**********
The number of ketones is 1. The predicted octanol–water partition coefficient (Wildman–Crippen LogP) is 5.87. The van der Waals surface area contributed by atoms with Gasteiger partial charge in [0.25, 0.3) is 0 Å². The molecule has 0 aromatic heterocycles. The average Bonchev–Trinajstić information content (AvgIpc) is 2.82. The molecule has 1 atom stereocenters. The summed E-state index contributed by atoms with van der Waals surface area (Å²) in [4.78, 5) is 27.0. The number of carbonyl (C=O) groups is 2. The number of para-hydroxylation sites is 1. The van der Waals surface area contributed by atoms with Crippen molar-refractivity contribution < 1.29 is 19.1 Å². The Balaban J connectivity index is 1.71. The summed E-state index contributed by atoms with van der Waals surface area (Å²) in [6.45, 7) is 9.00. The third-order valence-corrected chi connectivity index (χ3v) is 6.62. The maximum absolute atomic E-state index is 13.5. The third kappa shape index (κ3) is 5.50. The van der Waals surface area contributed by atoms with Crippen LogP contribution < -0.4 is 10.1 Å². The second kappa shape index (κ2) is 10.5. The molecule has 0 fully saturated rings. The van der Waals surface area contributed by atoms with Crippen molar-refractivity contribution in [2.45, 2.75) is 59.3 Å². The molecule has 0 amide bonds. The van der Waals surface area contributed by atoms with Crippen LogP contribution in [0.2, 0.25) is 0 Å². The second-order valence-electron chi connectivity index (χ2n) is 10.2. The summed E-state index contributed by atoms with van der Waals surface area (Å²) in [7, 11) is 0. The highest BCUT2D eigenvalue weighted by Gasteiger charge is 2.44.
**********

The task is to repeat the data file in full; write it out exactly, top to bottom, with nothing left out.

The number of ketones is 1. The predicted octanol–water partition coefficient (Wildman–Crippen LogP) is 5.87. The van der Waals surface area contributed by atoms with Gasteiger partial charge in [0.25, 0.3) is 0 Å². The molecule has 0 aromatic heterocycles. The average Bonchev–Trinajstić information content (AvgIpc) is 2.82. The molecule has 1 atom stereocenters. The summed E-state index contributed by atoms with van der Waals surface area (Å²) in [4.78, 5) is 27.0. The number of carbonyl (C=O) groups is 2. The number of para-hydroxylation sites is 1. The van der Waals surface area contributed by atoms with Crippen molar-refractivity contribution < 1.29 is 19.1 Å². The Balaban J connectivity index is 1.71. The summed E-state index contributed by atoms with van der Waals surface area (Å²) in [6.45, 7) is 9.00. The third-order valence-corrected chi connectivity index (χ3v) is 6.62. The maximum absolute atomic E-state index is 13.5. The third kappa shape index (κ3) is 5.50. The van der Waals surface area contributed by atoms with Crippen LogP contribution < -0.4 is 10.1 Å². The second kappa shape index (κ2) is 10.5. The molecule has 0 fully saturated rings. The van der Waals surface area contributed by atoms with Crippen molar-refractivity contribution in [2.45, 2.75) is 59.3 Å². The molecule has 0 amide bonds. The van der Waals surface area contributed by atoms with Crippen LogP contribution in [0.2, 0.25) is 0 Å². The second-order valence-electron chi connectivity index (χ2n) is 10.2. The summed E-state index contributed by atoms with van der Waals surface area (Å²) in [7, 11) is 0. The highest BCUT2D eigenvalue weighted by Gasteiger charge is 2.44.